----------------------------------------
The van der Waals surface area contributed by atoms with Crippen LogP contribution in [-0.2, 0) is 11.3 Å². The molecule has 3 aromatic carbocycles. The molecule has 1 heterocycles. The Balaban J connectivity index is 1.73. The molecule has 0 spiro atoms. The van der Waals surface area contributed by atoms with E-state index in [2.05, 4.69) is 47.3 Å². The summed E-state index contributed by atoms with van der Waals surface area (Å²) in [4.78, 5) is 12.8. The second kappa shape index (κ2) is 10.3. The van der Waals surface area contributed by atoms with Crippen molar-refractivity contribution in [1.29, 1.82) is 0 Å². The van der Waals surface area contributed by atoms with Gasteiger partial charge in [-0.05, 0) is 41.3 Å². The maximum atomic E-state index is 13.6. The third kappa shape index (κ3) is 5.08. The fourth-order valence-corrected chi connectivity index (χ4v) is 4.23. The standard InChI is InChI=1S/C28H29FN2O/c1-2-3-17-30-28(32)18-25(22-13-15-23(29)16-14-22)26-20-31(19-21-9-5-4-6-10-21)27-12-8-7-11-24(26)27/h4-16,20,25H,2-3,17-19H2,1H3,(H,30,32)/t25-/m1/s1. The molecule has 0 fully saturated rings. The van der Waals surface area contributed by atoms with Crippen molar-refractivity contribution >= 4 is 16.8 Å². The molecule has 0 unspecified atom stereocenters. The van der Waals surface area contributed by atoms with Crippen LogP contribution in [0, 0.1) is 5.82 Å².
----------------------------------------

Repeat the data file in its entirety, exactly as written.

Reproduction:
The van der Waals surface area contributed by atoms with Crippen LogP contribution in [-0.2, 0) is 11.3 Å². The molecule has 3 aromatic carbocycles. The molecule has 1 heterocycles. The Balaban J connectivity index is 1.73. The molecule has 0 spiro atoms. The van der Waals surface area contributed by atoms with E-state index in [2.05, 4.69) is 47.3 Å². The summed E-state index contributed by atoms with van der Waals surface area (Å²) in [4.78, 5) is 12.8. The second kappa shape index (κ2) is 10.3. The van der Waals surface area contributed by atoms with Crippen molar-refractivity contribution in [1.29, 1.82) is 0 Å². The van der Waals surface area contributed by atoms with Gasteiger partial charge in [-0.05, 0) is 41.3 Å². The maximum atomic E-state index is 13.6. The third kappa shape index (κ3) is 5.08. The fourth-order valence-corrected chi connectivity index (χ4v) is 4.23. The standard InChI is InChI=1S/C28H29FN2O/c1-2-3-17-30-28(32)18-25(22-13-15-23(29)16-14-22)26-20-31(19-21-9-5-4-6-10-21)27-12-8-7-11-24(26)27/h4-16,20,25H,2-3,17-19H2,1H3,(H,30,32)/t25-/m1/s1. The molecule has 0 fully saturated rings. The van der Waals surface area contributed by atoms with Crippen molar-refractivity contribution >= 4 is 16.8 Å². The molecule has 0 unspecified atom stereocenters. The van der Waals surface area contributed by atoms with Crippen LogP contribution in [0, 0.1) is 5.82 Å².